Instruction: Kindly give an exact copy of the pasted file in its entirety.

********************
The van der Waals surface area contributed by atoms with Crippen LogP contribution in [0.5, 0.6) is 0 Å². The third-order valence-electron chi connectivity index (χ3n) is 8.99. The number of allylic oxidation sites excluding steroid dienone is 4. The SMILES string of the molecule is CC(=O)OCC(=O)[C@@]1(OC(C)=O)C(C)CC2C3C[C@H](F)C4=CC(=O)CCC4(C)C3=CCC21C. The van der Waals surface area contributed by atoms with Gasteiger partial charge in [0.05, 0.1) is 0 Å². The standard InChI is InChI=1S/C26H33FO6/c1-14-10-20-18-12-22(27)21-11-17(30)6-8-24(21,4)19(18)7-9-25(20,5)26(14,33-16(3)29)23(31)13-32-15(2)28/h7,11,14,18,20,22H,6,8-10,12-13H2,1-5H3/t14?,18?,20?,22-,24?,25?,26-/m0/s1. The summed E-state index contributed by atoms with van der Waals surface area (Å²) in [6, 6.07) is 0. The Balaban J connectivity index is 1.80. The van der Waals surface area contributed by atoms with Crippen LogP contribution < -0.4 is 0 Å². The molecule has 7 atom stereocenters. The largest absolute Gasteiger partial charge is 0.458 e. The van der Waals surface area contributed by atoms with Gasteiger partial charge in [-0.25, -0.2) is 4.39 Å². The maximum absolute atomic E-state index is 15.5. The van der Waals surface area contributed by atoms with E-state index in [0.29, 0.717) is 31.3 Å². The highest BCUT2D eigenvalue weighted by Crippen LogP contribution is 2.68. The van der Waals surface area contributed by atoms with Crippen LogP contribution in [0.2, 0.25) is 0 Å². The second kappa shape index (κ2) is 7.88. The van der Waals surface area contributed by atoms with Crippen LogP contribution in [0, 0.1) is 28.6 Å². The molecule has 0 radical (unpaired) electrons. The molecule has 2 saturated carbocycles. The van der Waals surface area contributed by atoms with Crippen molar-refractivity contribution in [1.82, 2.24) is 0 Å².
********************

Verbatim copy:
The van der Waals surface area contributed by atoms with Crippen LogP contribution in [0.5, 0.6) is 0 Å². The third-order valence-electron chi connectivity index (χ3n) is 8.99. The number of allylic oxidation sites excluding steroid dienone is 4. The SMILES string of the molecule is CC(=O)OCC(=O)[C@@]1(OC(C)=O)C(C)CC2C3C[C@H](F)C4=CC(=O)CCC4(C)C3=CCC21C. The van der Waals surface area contributed by atoms with Gasteiger partial charge in [0.05, 0.1) is 0 Å². The standard InChI is InChI=1S/C26H33FO6/c1-14-10-20-18-12-22(27)21-11-17(30)6-8-24(21,4)19(18)7-9-25(20,5)26(14,33-16(3)29)23(31)13-32-15(2)28/h7,11,14,18,20,22H,6,8-10,12-13H2,1-5H3/t14?,18?,20?,22-,24?,25?,26-/m0/s1. The summed E-state index contributed by atoms with van der Waals surface area (Å²) in [6, 6.07) is 0. The Balaban J connectivity index is 1.80. The van der Waals surface area contributed by atoms with Crippen LogP contribution < -0.4 is 0 Å². The molecule has 7 atom stereocenters. The largest absolute Gasteiger partial charge is 0.458 e. The van der Waals surface area contributed by atoms with Gasteiger partial charge in [-0.25, -0.2) is 4.39 Å². The maximum absolute atomic E-state index is 15.5. The van der Waals surface area contributed by atoms with E-state index in [0.29, 0.717) is 31.3 Å². The highest BCUT2D eigenvalue weighted by Crippen LogP contribution is 2.68. The van der Waals surface area contributed by atoms with Crippen LogP contribution in [0.2, 0.25) is 0 Å². The second kappa shape index (κ2) is 7.88. The van der Waals surface area contributed by atoms with Crippen LogP contribution in [0, 0.1) is 28.6 Å². The molecule has 0 radical (unpaired) electrons. The molecule has 2 saturated carbocycles. The van der Waals surface area contributed by atoms with Crippen molar-refractivity contribution in [1.82, 2.24) is 0 Å².